SACCN Training & News Quarterly Workshops (OCFS training category 1,2,3) Let’s Move! Child Care is a national initiative in keeping with the spirit of NYS child care regulations to help keep children healthy and active. It has five goals that will be discussed along with strategies to meet them through fun play and mealtimes. Come to this program to encourage physical activity, limit screen time, serve healthier foods, offer more water, and support parent choices on infant feeding. Be prepared to move and groove.

Tuesday, January 6 in Greenwich Tuesday, February 3 in Fort Edward Tuesday, March 3 in Warrensburg Classes meet from 6:00-8:00 PM Please contact Sue by phone or email to enroll for this free program. [email protected] or 7987972 ext 205 * This workshop can also be applied toward CACFP training requirements.

1st Tues X

CDA Classes Congratulations to the eleven participants who have successfully completed their first 30 hours of CDA training in 2014. The next step is to continue with Part 2, or 60 hours of CDA training in 2015.

Upon completion of 120 hours of training, participants will then complete a resource file, experience an on-site review, and pass a test as part of the final assessment process before earning their CDA Credential.

This prestigious credential is awarded only to those who successfully complete the whole process which evaluates the competency of those who do the important work of early childhood.

Health and Safety Training (OCFS training categories 2 & 4-9) Health & Safety training is scheduled for Tuesdays and Thursdays , February 3 & 5, 10 & 12 from 9:00 am-1:00 pm. This course is required for anyone wishing to open a family or group family child care program. It is also open to anyone who seeks a refresher.

The 15 hour series covers children’s health, indoor and outdoor safety, infection control, enrollment procedures, special infant issues, child abuse, food safety in preparation and meal service, and more. Cost for this program is $250, partially reimbursable after re-

ceipt of child care license or registration from the New York State Office of Children and Family Services (OCFS). Current providers or assistants can apply for EIP funds to help with the cost of training. Please contact Pam or Sue K at 7987972 if interested in attending.

Spring Guest Lecture Series 2015 (All 9 OCFS training categories) Plans are underway for the 15hour Guest Lecture Series which will be held on six consecutive Tuesday evenings, March 10-April 14. These classes meet all 9 OCFS topic areas as they are presented by guest speakers who are passionate about their area of expertise. Come join colleagues for one of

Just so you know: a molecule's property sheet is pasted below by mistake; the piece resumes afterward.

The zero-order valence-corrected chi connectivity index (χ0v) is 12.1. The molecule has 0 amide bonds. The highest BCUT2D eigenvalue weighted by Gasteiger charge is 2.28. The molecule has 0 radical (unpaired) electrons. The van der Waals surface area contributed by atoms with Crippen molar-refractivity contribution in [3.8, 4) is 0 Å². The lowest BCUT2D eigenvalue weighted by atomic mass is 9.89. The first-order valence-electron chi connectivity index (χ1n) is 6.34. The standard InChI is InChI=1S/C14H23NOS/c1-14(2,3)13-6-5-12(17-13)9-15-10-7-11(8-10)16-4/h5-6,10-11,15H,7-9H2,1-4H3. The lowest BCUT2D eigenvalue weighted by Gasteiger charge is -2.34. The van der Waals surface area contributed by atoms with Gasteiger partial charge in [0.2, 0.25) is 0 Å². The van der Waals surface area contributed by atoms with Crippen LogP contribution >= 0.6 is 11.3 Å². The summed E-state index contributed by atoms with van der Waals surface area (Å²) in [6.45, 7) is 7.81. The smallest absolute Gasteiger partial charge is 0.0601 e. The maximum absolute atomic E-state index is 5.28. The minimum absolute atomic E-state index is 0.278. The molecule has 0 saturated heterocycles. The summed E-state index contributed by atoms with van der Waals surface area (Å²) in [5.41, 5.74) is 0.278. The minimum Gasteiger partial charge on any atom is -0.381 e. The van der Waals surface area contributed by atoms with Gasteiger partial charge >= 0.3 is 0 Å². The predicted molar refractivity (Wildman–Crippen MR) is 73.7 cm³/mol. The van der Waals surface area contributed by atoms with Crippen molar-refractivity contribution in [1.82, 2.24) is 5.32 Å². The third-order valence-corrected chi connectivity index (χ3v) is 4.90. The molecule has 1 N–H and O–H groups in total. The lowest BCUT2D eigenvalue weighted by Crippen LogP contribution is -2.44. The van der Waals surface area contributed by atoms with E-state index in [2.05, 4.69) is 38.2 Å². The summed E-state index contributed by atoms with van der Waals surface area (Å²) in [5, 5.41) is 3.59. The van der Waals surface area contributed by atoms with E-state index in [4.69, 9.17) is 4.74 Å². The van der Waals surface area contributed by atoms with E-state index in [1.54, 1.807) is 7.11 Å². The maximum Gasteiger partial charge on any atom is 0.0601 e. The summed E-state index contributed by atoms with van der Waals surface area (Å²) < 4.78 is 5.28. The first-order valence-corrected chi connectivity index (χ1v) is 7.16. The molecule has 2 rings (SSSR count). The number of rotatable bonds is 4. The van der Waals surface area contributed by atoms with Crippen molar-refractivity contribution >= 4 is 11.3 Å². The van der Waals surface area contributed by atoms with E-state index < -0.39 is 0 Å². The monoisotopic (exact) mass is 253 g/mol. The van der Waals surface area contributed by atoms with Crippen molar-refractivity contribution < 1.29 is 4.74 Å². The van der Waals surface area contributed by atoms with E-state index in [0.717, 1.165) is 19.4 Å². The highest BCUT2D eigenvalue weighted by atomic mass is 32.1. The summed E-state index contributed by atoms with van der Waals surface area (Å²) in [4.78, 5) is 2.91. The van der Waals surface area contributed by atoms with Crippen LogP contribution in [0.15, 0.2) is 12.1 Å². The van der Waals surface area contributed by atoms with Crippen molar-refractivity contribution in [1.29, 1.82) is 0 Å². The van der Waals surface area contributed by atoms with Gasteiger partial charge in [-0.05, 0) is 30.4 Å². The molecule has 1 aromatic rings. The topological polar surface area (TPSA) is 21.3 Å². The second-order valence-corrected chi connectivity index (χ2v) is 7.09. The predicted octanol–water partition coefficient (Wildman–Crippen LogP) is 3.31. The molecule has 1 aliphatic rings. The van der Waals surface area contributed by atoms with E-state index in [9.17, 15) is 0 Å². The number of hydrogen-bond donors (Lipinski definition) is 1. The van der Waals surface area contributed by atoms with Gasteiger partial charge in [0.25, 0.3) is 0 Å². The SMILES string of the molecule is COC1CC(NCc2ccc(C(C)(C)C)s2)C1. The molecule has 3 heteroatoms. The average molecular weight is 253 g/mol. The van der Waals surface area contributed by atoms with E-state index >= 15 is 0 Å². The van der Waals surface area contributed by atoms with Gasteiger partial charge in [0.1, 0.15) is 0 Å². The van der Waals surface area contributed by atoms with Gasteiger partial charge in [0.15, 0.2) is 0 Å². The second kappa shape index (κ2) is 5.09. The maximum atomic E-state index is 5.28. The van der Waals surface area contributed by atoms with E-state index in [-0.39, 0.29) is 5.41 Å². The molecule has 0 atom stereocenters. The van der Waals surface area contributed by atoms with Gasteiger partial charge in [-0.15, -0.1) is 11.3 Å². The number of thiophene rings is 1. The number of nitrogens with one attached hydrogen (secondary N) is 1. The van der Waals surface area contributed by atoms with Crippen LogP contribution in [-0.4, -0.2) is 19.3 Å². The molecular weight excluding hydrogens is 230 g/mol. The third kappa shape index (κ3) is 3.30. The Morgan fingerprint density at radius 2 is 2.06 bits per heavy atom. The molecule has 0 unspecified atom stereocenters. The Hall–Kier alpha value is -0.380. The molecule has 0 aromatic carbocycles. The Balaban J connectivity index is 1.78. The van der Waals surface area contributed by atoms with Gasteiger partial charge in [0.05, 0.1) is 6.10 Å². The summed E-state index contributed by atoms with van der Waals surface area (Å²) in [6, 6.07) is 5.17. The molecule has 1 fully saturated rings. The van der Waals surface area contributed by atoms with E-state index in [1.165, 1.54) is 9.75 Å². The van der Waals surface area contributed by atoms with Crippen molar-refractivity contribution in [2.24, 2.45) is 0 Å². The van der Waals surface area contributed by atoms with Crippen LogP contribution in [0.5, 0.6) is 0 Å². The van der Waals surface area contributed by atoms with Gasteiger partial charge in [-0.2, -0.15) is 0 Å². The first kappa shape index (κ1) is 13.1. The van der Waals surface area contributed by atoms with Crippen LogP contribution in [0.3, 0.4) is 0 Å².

the most popular training events offered through the Child Care Network. Hear and try new ideas on enhancing the quality of care for children as well as ways to make a difference. Meet with colleagues and friends, share thoughts and practices, and ful-

fill training requirements all at the same time. With funds available, this program can be offered at lower prices than the last several years, since 2007. Just $200 for SACCN members, $225 for non-members. Brochures will be mailed in early February.

Videoconference Training (OCFS Topics vary) Dates have been proposed for statewide videoconferences in 2015. Six programs are in the planning stages, but topics have not been posted. None are scheduled for this quarter. Look for the first videoconference to take place in April. January, February, March 2015

Did you know???? Funding is available to help child care providers obtain professional development and education, to help offset the cost of training. Many providers do not realize that they are eligible to apply for EIP, or Educational Incentive Program scholarships. For example, a provider from a family of 4, with a household income of $50,629 is eligible for a voucher of 100% of the training cost. Or at $75,943, a voucher would cover $75%. Visit www.http:// eip.shtm Page 3